A chief executive of a financial advisory firm told ST: "I think it's good that MAS takes proactive steps to look into this (issue)." He added that he believes MAS will not "try to meddle too much into how a firm compensates", as a framework on this is already in place.

In the past two years, there have been reports of buyouts from several life insurance players including AIA and Aviva.

It is common practice to offer migration or buyout packages when poaching, not unlike practices in other sectors including the legal sector.

But renewed poaching activity in the later half of 2017 caught the attention of the MAS, which previously said it would keep close tabs on mass migration developments.

Observers have pointed out that poached agents have to meet their new targets set by the insurer, in turn creating higher risks of switching or churning of policies.

Policy switching refers to the replacement of existing insurance plan issued by another company under the inducement of agents or advisers, while churning occurs when an adviser or agent buys and sells different policies frequently under a policyholder's account, thereby generating a lot commission but does little to meet the needs of the client.

Currently, the MAS is finalising regulations on proposed measures to govern large scale movement of advisers from one financial advisory firm to another.

The regulator issued a consultation paper in March this year on these suggestions.

In the same month, the Life Insurance Association Singapore also issued industry guidelines on sign-on incentives to promote more responsible recruitment practices in the industry to safeguard the interests of consumers.

These include setting sales targets at a reasonable level, paying sign-on incentives over a minimum period of six years and enhanced monitoring of the agents for at least two years.

I would humbly suggest:

1. EDUCATE YOURSELF: Find out what Insurance is and how it works 
http://www.lia.org.sg/ (Life Insurance Association, Singapore)
https://www.moneysense.gov.sg/insurance (MoneySense)

First and foremost think about your own insurance portfolio as a whole. It's aim is to prevent us from financial disaster. If we have dependants (family) who will be affected adversely if we meet any misfortune, we need to plan our insurance accordingly. Understand what insurance policies are used for. Always question what is their purpose in your financial portfolio. If you do not have a purpose for any of them, you don't need them!

2. Ask for facts/ figures and terms:
When you meet the agent, ask for the benefit illustration and the definitive terms of the insurance contracts. See the numbers and look at the facts and defined terms instead of being sweet-talked into buying a plan just because you trust your friend/agent. This is not being offensive, just pragmatic since we are on the receiving end of it. Do some research on the policy. Ask about any Claims history the policy has from the agent. Take note if you have medical conditions or anything hereditary that runs in the family. Find out how those conditions may affect you.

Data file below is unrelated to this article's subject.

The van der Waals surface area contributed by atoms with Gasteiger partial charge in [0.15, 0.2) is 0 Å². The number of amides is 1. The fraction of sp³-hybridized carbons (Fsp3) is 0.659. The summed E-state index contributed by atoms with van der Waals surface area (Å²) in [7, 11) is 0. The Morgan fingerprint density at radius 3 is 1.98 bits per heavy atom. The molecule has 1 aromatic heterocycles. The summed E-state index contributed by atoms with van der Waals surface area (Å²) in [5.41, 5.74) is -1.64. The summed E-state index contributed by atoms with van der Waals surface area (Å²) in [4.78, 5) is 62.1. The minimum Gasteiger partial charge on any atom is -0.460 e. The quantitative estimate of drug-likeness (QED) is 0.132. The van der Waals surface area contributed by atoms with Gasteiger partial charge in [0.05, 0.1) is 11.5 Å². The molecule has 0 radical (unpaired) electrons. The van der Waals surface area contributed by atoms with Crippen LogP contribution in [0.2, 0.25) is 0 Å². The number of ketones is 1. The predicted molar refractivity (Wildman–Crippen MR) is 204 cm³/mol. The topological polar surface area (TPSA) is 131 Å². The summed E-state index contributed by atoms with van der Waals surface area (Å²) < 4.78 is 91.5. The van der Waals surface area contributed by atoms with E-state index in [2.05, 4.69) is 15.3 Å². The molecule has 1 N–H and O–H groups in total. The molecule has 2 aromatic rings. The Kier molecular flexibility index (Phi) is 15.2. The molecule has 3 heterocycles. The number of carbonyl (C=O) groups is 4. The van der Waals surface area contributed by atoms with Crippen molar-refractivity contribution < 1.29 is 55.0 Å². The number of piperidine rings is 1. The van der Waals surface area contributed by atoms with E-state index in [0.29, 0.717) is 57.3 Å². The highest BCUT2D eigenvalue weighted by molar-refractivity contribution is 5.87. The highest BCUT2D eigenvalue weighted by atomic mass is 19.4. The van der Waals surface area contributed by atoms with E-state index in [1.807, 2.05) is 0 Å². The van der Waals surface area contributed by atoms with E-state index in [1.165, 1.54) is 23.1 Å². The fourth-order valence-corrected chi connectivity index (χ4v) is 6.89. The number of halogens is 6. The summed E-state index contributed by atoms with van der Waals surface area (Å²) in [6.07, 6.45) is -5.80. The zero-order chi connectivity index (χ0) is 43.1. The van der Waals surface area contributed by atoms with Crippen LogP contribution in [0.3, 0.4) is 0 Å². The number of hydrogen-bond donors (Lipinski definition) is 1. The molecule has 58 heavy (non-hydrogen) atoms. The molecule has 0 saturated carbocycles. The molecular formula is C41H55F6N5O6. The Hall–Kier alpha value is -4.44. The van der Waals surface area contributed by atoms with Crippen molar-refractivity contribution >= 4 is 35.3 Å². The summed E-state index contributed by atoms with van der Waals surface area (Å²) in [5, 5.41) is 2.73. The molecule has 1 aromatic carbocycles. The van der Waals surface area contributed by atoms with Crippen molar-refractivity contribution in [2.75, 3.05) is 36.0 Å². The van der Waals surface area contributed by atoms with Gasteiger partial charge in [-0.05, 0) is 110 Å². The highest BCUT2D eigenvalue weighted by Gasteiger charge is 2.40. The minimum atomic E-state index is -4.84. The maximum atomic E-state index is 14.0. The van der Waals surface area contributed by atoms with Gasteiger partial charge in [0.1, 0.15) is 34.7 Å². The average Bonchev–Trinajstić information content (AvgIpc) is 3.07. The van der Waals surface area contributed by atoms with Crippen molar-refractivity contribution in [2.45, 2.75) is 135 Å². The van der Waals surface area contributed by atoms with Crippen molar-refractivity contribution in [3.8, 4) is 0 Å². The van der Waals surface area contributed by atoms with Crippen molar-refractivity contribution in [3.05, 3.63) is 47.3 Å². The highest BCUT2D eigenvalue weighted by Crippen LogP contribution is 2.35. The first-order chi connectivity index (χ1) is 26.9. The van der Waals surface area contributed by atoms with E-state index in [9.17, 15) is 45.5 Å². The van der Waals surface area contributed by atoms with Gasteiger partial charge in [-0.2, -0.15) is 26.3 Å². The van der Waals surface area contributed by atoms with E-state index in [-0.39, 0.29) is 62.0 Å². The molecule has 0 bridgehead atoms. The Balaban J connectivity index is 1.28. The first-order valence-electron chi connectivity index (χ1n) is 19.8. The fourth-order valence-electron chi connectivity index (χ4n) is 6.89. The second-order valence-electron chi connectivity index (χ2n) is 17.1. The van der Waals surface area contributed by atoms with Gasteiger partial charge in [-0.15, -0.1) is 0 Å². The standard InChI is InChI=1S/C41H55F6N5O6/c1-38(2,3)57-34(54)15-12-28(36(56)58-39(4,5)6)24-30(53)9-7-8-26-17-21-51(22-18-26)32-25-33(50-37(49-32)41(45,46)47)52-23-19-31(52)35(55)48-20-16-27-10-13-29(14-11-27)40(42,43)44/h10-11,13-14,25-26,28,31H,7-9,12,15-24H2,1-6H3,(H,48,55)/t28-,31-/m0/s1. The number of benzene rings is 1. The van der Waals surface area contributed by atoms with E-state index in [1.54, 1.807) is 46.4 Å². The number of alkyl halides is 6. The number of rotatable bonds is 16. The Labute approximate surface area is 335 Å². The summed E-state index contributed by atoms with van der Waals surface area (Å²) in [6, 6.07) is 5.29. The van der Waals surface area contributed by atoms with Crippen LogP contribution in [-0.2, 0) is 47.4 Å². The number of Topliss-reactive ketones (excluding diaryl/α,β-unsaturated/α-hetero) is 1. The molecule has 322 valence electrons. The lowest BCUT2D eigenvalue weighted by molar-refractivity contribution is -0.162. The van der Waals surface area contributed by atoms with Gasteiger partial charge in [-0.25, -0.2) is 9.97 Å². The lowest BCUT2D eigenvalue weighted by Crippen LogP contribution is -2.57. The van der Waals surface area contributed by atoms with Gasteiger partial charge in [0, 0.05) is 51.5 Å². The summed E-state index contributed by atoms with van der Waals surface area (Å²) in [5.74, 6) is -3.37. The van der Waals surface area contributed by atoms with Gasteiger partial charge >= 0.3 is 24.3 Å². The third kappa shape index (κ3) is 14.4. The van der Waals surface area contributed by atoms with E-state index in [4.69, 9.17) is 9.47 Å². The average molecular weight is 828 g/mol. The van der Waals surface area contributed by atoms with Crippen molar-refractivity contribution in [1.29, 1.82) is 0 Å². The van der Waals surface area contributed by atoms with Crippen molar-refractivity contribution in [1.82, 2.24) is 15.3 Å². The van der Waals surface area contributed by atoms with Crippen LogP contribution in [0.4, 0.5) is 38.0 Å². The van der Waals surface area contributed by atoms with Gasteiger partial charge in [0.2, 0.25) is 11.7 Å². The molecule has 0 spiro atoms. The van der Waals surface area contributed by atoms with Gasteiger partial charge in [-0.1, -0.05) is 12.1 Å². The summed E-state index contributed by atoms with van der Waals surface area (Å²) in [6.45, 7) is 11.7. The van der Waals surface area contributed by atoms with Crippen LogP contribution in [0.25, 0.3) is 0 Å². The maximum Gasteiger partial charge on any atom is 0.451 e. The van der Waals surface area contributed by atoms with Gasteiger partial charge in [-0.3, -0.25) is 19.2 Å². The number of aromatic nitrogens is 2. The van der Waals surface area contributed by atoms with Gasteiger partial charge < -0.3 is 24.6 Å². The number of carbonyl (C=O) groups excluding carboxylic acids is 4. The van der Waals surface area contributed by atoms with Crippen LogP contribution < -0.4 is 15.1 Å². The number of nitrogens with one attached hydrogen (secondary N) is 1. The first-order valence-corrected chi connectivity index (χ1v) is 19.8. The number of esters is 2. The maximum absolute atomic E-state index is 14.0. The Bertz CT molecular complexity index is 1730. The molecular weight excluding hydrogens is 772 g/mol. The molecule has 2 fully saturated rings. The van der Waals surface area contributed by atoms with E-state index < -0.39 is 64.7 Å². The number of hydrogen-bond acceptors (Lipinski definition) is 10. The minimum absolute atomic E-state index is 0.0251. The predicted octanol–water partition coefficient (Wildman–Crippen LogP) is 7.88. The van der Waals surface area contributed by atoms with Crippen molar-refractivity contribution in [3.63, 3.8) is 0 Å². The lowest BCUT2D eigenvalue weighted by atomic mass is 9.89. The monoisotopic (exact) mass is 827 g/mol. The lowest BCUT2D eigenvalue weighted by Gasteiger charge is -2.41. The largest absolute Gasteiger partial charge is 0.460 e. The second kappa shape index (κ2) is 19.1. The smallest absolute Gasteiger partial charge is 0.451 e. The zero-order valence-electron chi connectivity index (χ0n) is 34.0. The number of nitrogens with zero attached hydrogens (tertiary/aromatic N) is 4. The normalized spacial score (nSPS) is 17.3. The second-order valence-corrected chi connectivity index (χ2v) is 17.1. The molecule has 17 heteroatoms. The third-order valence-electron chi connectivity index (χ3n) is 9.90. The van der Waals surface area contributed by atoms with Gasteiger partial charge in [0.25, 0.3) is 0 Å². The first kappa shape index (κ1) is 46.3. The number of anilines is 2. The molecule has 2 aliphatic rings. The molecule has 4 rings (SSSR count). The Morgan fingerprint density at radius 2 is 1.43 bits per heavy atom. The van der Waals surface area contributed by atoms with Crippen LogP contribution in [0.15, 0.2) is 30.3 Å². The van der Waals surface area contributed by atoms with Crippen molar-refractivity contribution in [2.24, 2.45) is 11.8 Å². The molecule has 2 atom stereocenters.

3. Protect yourself as a consumer:
When you sign an insurance plan, do be aware that there is actually a 14 days "free-look" period where you can cancel the policy without suffering any penalty. This is a feature to protect the consumer such that we can cancel any policy after we go back and really evaluate our situation and how the insurance policy makes sense for us.

Did you know? 
You can also look up an insurance agent's Representatives Notification Framework (RNF) code or number which at the MAS website to see if the agent has any previous records of disciplinary infractions on his conduct. (Currently under maintenance, I will update the link here later on)

LINK UPDATED (1/3/2019): https://eservices.mas.gov.sg/rr

http://www.mas.gov.sg/Regulations-and-Financial-Stability/Regulations-Guidance-and-Licensing/Financial-Advisers/Register-of-Representatives.aspx (Links are still broken on this page, they are updating the site)

It is important to know who you are dealing with and he/she should be someone competent without any integrity issues.

4. Never, never never mix insurance and investments:
The cost of investing with an insurer is akin to eating a sweet with a thick layer of wrapping paper to make the sweet look big. Retail investors should seek to keep costings low so as to maximise returns over time. Tip: Look at the "Cost of deductions/ Effects of deductions" on Benefit Illustrations.

I would encourage retail investors to try to look for lower cost investment vehicles such as ETF with banks or even Singapore savings bonds than put with endowment or Investment-linked products because of lower cost and there is no lock-in period or penalties for early withdrawal of money.

Recently, Kyith at investment moats also wrote a very interesting article for which I leave you to draw your own conclusions:
Does your Insurance Saving Plans (Endowment) give you 3 to 5% returns?

Of course, there are people who are lazy but are rich and can afford it.

If you are lazy and still want to be rich, something has gotta give. The Singapore insurance industry has come a long way since but there is still work to be done to better protect the consumer. But, there are just some things we do not want to leave to chance.

Until Next Time,